The upcoming publication of Carl Jung's Red Book — a record of his fantasies and hallucinations during a sort of breakdown — has excited Jungians the world over. But is Jung still relevant today?
According to a New York Times Magazine article by Sara Corbett, the psychoanalyst Jung "got lost in the soup of his own psyche" when he was 38. He said he was "menaced by a psychosis" and that visions were coming at him in an "incessant stream." "In order to grasp the fantasies which were stirring in me ‘underground,'" he wrote, "I knew that I had to let myself plummet down into them." His method of "plummeting" was to write these fantasies down in what is now called his Red Book, a volume full of cramped text and intricate paintings that his family has guarded closely until recently. Now it has been translated into English, and will be published in October.
For Jungians, says translator Sonu Shamdasani, the publication will be a huge milestone. But, Corbett asks, "What about the rest of us?" It's a good question. Corbett notes that Jung has come under fire for anti-Semitic and paternalistic ideas, and his brand of analysis — which takes about five years and focuses on "self-discovery and wholeness" rather than diagnosis and treatment — isn't exactly in vogue in the HMO age. Some people champion analysis as an antidote to supposedly cold, results-based treatments like SSRIs and cognitive behavioral therapy (Lisa Appignanesi, author of Mad, Bad, & Sad, appears to be a qualified supporter of analysis). But analyst Stephen Martin likens Jungianism to a religion, and it can seem like a pretty hierarchical one, in which you bring your psyche to an analyst and he tells you how to interpret it.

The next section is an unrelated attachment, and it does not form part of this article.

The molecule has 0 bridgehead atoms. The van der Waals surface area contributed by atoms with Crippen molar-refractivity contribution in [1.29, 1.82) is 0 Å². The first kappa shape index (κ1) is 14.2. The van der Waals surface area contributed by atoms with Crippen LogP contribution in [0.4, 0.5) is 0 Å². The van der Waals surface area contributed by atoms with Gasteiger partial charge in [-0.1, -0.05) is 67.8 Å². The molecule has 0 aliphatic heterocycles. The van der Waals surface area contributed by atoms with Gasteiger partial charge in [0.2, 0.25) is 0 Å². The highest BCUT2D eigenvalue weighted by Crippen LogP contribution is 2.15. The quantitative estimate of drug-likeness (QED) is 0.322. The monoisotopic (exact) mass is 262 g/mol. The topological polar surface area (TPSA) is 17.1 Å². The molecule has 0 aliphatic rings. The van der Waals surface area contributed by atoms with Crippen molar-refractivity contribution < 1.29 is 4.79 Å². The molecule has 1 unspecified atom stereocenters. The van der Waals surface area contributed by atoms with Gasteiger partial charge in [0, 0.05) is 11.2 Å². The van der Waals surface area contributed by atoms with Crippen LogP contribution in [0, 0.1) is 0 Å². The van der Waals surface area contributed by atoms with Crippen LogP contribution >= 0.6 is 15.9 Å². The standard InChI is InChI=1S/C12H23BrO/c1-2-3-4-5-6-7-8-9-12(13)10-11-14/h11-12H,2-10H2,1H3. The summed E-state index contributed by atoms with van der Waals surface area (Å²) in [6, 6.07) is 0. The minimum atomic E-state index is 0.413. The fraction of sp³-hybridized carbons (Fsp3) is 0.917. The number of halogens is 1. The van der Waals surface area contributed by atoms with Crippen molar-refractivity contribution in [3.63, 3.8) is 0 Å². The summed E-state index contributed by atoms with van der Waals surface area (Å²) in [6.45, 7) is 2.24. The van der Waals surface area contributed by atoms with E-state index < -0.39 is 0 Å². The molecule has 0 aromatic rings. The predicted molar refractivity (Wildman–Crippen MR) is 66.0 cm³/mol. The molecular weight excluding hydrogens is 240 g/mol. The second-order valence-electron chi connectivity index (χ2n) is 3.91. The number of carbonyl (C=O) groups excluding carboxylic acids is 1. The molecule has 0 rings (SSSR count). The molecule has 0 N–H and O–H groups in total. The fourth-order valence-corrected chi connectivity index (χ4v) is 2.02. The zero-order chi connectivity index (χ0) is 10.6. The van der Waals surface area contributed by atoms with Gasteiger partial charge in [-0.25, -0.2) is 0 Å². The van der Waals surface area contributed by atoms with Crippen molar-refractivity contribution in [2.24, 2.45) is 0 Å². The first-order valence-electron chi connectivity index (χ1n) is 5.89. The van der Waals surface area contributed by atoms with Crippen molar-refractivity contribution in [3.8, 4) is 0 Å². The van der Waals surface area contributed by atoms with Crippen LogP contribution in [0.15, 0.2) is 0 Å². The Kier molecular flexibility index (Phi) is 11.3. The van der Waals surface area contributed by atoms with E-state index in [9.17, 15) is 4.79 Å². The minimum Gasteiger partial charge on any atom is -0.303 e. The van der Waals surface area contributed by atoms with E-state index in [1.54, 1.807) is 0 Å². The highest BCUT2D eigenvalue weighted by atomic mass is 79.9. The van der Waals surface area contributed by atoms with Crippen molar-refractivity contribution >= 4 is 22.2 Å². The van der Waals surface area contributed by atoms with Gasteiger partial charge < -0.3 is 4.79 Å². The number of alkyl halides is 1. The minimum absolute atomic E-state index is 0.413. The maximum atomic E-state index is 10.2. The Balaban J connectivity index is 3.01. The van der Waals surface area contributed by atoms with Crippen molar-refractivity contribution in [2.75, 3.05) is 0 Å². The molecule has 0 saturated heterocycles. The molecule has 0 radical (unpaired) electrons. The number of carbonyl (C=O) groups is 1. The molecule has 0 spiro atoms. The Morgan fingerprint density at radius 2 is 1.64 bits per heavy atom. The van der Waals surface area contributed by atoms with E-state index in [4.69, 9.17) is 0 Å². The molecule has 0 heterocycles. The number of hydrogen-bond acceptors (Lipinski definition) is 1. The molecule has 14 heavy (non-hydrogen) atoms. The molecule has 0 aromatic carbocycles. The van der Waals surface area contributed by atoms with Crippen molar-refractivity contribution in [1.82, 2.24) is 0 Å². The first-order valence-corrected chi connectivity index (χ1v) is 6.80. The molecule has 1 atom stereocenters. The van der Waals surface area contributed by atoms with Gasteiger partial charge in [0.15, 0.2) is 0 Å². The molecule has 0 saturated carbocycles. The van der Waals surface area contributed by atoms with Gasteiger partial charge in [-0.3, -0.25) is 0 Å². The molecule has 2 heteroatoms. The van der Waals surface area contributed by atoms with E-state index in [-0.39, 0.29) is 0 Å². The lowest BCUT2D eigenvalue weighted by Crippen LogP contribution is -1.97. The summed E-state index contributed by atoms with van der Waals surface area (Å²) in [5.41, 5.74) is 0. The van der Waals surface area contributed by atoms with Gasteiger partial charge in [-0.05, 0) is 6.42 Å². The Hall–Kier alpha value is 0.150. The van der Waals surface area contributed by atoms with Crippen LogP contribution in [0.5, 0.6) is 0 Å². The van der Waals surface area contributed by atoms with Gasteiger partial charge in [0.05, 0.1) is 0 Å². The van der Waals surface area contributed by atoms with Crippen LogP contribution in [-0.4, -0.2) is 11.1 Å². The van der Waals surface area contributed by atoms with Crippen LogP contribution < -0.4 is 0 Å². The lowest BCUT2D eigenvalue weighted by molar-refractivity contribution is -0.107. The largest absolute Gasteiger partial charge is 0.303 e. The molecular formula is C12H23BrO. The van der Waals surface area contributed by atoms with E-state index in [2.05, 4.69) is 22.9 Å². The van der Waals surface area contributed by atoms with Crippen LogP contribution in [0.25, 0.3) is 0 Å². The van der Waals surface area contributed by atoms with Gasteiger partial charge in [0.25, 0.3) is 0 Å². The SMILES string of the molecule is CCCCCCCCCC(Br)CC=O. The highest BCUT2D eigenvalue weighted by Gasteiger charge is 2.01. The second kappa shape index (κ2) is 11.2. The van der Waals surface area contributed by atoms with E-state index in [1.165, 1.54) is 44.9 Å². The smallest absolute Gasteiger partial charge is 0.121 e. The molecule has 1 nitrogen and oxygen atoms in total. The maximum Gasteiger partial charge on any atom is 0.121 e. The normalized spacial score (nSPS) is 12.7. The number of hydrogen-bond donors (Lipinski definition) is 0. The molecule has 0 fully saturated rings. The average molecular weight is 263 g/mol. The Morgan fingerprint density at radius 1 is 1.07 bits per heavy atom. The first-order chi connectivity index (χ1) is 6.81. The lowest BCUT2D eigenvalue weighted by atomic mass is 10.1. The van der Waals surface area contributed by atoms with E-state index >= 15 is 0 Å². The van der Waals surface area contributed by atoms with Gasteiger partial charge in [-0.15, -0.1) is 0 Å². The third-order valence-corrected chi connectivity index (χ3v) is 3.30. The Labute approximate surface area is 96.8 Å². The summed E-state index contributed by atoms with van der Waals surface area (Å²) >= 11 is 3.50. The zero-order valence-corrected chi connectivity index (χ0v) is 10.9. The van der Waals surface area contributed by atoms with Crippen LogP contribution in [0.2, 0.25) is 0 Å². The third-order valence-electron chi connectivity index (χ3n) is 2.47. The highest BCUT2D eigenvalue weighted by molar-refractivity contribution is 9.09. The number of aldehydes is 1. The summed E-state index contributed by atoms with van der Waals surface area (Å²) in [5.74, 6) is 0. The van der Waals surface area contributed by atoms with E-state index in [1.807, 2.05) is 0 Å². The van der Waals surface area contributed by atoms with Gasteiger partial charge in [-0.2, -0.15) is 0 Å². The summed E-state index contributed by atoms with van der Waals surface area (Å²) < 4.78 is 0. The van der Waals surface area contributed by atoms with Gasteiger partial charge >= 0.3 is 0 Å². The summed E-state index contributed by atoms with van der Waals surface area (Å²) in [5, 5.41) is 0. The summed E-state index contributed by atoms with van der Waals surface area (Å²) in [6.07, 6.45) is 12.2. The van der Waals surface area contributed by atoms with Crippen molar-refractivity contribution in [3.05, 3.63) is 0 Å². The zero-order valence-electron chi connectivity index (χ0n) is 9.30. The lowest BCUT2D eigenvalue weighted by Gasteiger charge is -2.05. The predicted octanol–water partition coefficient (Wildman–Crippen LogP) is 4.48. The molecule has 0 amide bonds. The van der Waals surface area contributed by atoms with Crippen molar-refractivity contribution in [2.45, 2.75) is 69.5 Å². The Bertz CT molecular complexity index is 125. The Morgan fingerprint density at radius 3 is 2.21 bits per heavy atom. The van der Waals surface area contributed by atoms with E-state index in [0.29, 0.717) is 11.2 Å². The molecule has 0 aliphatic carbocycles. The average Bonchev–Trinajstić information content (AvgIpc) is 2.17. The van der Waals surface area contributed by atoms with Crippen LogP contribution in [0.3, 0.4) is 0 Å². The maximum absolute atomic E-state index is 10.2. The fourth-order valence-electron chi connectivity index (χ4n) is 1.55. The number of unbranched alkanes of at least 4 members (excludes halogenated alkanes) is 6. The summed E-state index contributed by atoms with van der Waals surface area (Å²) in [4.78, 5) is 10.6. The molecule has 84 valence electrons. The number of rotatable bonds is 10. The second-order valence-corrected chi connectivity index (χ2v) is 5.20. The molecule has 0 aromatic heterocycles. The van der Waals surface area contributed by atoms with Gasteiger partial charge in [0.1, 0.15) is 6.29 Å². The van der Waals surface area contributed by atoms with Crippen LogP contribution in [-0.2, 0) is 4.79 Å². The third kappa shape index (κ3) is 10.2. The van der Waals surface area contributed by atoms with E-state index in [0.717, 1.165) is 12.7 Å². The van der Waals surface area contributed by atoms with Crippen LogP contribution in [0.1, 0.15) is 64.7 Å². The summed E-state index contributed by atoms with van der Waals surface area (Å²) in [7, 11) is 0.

I once had a therapist who followed Jungian principles, and while I learned some interesting things from him, I definitely felt like he was telling me what to think about my brain. I got more and more weirded out by the secret violent impulses he claimed I had, and by his focus on my dreams — a big part of Jungianism. The last straw was when he told me not to tell anyone else about any dreams before I told him. I went back to cognitive-behavioral therapy, where at least I felt like I was in charge.
But there's more to Jung than what I experienced. Corbett writes,
The central premise of [the Red Book] was that Jung had become disillusioned with scientific rationalism - what he called "the spirit of the times" - and over the course of many quixotic encounters with his own soul and with other inner figures, he comes to know and appreciate "the spirit of the depths," a field that makes room for magic, coincidence and the mythological metaphors delivered by dreams.
It's true that cognitive therapy, with its emphasis on homework and tasks, can sometimes seem to deny the complexities of the brain. And sometimes distorted "cognitions" can be valuable in ways that a traditional therapeutic setting doesn't really allow for. I still haven't found a way to reconcile the fact that contemporary psychotherapy helps me and so many other people with the fact that it sometimes seems to oversimplify human life, to divide everything into healthy and unhealthy and banish certain interesting, if painful, thoughts. I'm not sure what "making room for magic, coincidence and the mythological metaphors delivered by dreams" would look like, and frankly I tend to regard dream analysis — especially when it claims to tap into a "collective unconscious" — as bullshit. But I do think that knowing and appreciating your personal "depths," even if they are unhealthy, might be better than denying them. In the Red Book, says Shamdasani, "The basic message he's sending is ‘Value your inner life.'" It's a simple message, but one that might do a lot of good.